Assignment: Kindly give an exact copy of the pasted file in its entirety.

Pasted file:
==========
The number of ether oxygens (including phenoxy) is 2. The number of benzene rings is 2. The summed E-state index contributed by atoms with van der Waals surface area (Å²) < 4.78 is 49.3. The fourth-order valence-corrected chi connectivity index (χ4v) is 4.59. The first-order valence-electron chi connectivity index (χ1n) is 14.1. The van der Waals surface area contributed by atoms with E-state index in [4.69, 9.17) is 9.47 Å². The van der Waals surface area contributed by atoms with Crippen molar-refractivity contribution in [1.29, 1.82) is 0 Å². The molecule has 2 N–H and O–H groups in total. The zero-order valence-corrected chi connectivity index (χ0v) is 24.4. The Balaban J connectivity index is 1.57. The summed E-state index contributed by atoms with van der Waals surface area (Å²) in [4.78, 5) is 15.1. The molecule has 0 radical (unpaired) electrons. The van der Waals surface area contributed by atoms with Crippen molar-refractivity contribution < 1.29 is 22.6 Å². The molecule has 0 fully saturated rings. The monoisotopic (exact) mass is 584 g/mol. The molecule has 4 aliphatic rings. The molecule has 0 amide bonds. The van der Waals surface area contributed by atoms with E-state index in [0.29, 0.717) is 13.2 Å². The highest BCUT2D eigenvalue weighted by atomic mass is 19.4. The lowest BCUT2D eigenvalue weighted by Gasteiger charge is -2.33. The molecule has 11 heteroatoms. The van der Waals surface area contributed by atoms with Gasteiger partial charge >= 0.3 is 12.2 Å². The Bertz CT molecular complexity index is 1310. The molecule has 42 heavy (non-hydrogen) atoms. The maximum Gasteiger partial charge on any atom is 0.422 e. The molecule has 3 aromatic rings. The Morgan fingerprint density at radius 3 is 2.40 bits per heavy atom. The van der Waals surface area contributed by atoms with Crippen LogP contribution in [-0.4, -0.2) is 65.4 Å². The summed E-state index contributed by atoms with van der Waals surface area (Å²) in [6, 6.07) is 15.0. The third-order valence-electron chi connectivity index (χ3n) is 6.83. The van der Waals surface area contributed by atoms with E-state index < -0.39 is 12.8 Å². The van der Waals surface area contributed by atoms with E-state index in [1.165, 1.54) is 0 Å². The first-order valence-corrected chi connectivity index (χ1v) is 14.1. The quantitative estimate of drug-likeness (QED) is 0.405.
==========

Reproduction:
The number of ether oxygens (including phenoxy) is 2. The number of benzene rings is 2. The summed E-state index contributed by atoms with van der Waals surface area (Å²) < 4.78 is 49.3. The fourth-order valence-corrected chi connectivity index (χ4v) is 4.59. The first-order valence-electron chi connectivity index (χ1n) is 14.1. The van der Waals surface area contributed by atoms with E-state index in [4.69, 9.17) is 9.47 Å². The van der Waals surface area contributed by atoms with Crippen molar-refractivity contribution in [1.29, 1.82) is 0 Å². The molecule has 2 N–H and O–H groups in total. The zero-order valence-corrected chi connectivity index (χ0v) is 24.4. The Balaban J connectivity index is 1.57. The summed E-state index contributed by atoms with van der Waals surface area (Å²) in [4.78, 5) is 15.1. The molecule has 0 radical (unpaired) electrons. The van der Waals surface area contributed by atoms with Crippen molar-refractivity contribution < 1.29 is 22.6 Å². The molecule has 0 fully saturated rings. The monoisotopic (exact) mass is 584 g/mol. The molecule has 4 aliphatic rings. The molecule has 0 amide bonds. The van der Waals surface area contributed by atoms with E-state index in [0.29, 0.717) is 13.2 Å². The highest BCUT2D eigenvalue weighted by atomic mass is 19.4. The lowest BCUT2D eigenvalue weighted by Gasteiger charge is -2.33. The molecule has 11 heteroatoms. The van der Waals surface area contributed by atoms with Gasteiger partial charge >= 0.3 is 12.2 Å². The Bertz CT molecular complexity index is 1310. The molecule has 42 heavy (non-hydrogen) atoms. The maximum Gasteiger partial charge on any atom is 0.422 e. The molecule has 3 aromatic rings. The Morgan fingerprint density at radius 3 is 2.40 bits per heavy atom. The van der Waals surface area contributed by atoms with Crippen LogP contribution in [-0.4, -0.2) is 65.4 Å². The summed E-state index contributed by atoms with van der Waals surface area (Å²) in [6, 6.07) is 15.0. The third-order valence-electron chi connectivity index (χ3n) is 6.83. The van der Waals surface area contributed by atoms with E-state index < -0.39 is 12.8 Å². The van der Waals surface area contributed by atoms with E-state index in [1.165, 1.54) is 0 Å². The first-order valence-corrected chi connectivity index (χ1v) is 14.1. The quantitative estimate of drug-likeness (QED) is 0.405.